3.1.2. Responsibility

Even when researchers are able to describe an RI issue in relation to a practice they are involved in, they will not necessarily feel that it concerns them in the sense that it is their responsibility to do something about it. They might believe, for instance, that responsibility for dealing with the issue lies elsewhere, perhaps at the institutional level. In some cases, this will be true. In others, it will be only partly true. Even when they recognize their own responsibility, individual researchers can feel powerless. Research phronesis therefore requires one to understand the distribution of responsibility among individual researchers and research institutions, and to see how personal responsibility and possibilities of action may depend on such things as seniority. It also requires one to grasp that one has a personal responsibility to contribute to the aims of research through one’s daily practices—even if these are embedded in countervailing institutional practices. In addition, the researcher must be aware of both the formal and the informal routes through which to challenge detrimental practices.

3.1.3. Finding an appropriate solution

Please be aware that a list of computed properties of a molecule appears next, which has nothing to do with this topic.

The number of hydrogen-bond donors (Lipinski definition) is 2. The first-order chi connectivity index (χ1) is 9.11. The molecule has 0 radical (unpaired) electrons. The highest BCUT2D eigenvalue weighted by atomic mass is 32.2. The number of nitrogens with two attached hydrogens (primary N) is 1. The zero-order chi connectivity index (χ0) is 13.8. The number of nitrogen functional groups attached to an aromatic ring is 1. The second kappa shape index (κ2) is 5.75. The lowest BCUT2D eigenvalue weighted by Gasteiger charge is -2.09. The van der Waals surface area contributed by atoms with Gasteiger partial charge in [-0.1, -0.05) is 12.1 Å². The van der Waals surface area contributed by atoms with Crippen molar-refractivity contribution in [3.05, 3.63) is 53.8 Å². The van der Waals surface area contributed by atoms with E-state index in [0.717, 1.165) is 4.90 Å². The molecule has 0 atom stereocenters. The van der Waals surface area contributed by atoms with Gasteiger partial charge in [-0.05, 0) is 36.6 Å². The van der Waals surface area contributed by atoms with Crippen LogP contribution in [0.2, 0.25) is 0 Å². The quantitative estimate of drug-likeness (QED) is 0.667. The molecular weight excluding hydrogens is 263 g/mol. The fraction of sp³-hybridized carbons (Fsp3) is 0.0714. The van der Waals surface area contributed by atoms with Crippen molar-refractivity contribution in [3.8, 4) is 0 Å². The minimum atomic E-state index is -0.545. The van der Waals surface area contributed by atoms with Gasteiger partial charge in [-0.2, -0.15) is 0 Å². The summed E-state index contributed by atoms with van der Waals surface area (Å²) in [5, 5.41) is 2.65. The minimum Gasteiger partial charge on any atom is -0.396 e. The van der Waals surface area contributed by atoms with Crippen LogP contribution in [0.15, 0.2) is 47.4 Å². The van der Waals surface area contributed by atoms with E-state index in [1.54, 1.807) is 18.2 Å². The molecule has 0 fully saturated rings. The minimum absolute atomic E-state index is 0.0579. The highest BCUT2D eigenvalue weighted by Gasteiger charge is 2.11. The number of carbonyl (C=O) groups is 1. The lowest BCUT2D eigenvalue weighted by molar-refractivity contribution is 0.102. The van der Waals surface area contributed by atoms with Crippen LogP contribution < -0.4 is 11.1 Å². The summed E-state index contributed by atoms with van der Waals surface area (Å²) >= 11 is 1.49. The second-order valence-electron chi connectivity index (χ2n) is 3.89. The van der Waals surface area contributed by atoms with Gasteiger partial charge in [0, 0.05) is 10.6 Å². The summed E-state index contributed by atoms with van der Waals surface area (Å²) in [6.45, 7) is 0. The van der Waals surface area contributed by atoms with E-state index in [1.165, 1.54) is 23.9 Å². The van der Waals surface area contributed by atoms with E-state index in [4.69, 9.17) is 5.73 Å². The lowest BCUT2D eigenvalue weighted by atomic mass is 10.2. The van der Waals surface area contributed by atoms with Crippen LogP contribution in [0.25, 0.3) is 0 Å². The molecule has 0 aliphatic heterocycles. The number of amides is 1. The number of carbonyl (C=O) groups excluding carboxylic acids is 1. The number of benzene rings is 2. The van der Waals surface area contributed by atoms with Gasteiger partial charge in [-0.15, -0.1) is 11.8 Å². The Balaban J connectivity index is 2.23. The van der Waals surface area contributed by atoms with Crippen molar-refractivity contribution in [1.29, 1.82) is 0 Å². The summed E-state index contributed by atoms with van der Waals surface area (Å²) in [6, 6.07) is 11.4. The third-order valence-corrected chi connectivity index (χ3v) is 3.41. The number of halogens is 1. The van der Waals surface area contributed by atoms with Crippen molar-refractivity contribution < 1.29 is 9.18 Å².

The core of RI as understood here within a general virtue ethics framework is the ability to understand the situation and express the relevant central virtues properly. This is why research phronesis is essential in the process: partly because of the lack of clear action guidance discussed in the relevant codes on conduct (Schmidt 2014) and partly because the right course of action is often highly context dependent. Gaining research phronesis therefore implies gaining skills and experience in analyzing complex situations from an RI perspective with the aim of determining what the good researcher would do in those situations. Meriste et al. (2016) emphasized that research phronesis includes sensitivity to details. Cases that from a legalistic perspective are very similar, e.g., two cases of gift authorship can be very different from a virtue ethics perspective because of differences in power relations among the people involved.